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Five Writers and One Theme: Sanctuary : Cover Story

Poolside in Hancock Park

February 11, 2001|JANET CHARLTON | Janet Charlton is the gossip columnist for Star magazine

Don't get me wrong. I accomplish most of my writing seated at the computer in my home office. But the place where I think best is certainly my tiki cabana by the pool.

First of all, the idea of having a cabana by the pool is a dream come true. Where I grew up in Chicago, few people had pools, much less cabanas. My first cabana experience was at the then-fabulous Fontainebleau Hotel in Miami Beach in the late '60s. In those days the hotel was so exclusive you couldn't walk through the lobby in shorts. When I was a teenager, I won a trip there--without my parents--for writing a patriotic essay. My free vacation included unlimited room service and the use of a poolside cabana. I felt like a million bucks reclining in my cabana, eating a hot fudge sundae. I'm always reminded how incredibly lucky I was, and still am, and that sweetens my mood, even after a difficult workday.

I can lounge on my bamboo couch and make notes on the latest Meg Ryan spotting while chatting on my cordless phone. Behind the tiki bar I have a refrigerator stocked with diet drinks. I can look out at my glistening pool, surrounded by tropical birds of paradise and banana trees, and beyond that I can see my sprawling Hancock Park house, built in 1961.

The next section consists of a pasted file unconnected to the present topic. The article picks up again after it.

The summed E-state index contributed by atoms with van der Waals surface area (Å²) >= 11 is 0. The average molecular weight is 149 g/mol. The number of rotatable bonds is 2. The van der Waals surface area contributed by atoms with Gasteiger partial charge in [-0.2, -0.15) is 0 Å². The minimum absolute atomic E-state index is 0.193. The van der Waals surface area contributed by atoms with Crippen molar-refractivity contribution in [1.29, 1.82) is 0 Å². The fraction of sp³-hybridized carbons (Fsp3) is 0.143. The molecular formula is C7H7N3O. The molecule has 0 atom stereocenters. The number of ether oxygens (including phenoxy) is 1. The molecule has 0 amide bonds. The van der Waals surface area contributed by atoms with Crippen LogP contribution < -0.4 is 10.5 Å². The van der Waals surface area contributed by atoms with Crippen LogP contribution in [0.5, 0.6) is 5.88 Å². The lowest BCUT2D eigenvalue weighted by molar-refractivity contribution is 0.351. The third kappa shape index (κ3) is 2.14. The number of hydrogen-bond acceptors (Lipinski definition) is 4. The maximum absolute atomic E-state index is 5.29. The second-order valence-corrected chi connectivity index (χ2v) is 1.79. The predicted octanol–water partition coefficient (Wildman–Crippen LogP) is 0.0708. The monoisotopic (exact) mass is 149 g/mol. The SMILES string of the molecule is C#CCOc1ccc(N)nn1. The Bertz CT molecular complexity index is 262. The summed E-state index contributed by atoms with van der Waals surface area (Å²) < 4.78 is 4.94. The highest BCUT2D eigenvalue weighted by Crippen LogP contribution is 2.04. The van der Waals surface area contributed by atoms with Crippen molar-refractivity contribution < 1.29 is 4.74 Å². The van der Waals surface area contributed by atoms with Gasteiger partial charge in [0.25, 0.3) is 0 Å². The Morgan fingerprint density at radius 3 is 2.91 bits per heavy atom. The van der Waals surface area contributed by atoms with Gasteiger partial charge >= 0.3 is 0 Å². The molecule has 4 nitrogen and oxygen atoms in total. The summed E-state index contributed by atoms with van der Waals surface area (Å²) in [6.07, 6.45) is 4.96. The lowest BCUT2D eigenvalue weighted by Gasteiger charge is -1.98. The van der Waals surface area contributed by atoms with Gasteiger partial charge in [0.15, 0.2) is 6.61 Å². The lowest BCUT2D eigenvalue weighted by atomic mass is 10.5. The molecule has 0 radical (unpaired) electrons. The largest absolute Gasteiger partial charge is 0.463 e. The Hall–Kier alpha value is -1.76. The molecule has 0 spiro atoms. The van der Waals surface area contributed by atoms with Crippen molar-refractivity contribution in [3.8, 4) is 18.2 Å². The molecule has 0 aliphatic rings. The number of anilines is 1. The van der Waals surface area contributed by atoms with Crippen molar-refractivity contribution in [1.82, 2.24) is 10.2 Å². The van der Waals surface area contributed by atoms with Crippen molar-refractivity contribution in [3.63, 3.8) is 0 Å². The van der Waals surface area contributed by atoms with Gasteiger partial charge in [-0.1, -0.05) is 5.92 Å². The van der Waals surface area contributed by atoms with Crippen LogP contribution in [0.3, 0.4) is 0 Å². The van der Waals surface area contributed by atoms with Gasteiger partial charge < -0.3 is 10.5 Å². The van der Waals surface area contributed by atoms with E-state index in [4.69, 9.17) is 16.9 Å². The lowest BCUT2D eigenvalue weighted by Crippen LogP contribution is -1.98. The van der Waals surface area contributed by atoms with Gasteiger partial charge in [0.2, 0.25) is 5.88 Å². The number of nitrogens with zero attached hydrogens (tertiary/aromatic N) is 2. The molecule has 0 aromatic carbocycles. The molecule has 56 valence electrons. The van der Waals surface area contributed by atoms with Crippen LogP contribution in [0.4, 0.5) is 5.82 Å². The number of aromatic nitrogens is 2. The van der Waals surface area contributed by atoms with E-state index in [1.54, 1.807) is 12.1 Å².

My domain is laid out in front of me. Since all the walls of the cabana are glass, it's as if I'm looking into a dollhouse with colorful furniture. I almost feel as if I've stepped out of the picture and am observing my own life from a distance. This is the place where I don't mind sitting and pondering the best way to present a story, the best choice of words, or a way to make a story funnier for my column in Star magazine. With a gossip tidbit, it's all in the presentation. You have to be accurate but entertaining, too.

I have to do a mountain of daily and weekly reading--trades, columns, papers, competing magazines. It's time-consuming, but a gossip columnist must keep tabs on what everyone else is writing about. The cabana offers comfort and quiet without being too far from the office. The lighting, as seen from the cabana, is particularly beautiful as the day changes into evening. The straw-and-bamboo retro decor makes one feel transported to a less-stressful place and time. Maybe I should call it a guilty pleasure, but working in the cabana doesn't seem like work at all. It's not altogether different from savoring a hot fudge sundae.

*

Copyright 2001 by The Kilimanjaro Corporation. All rights reserved.

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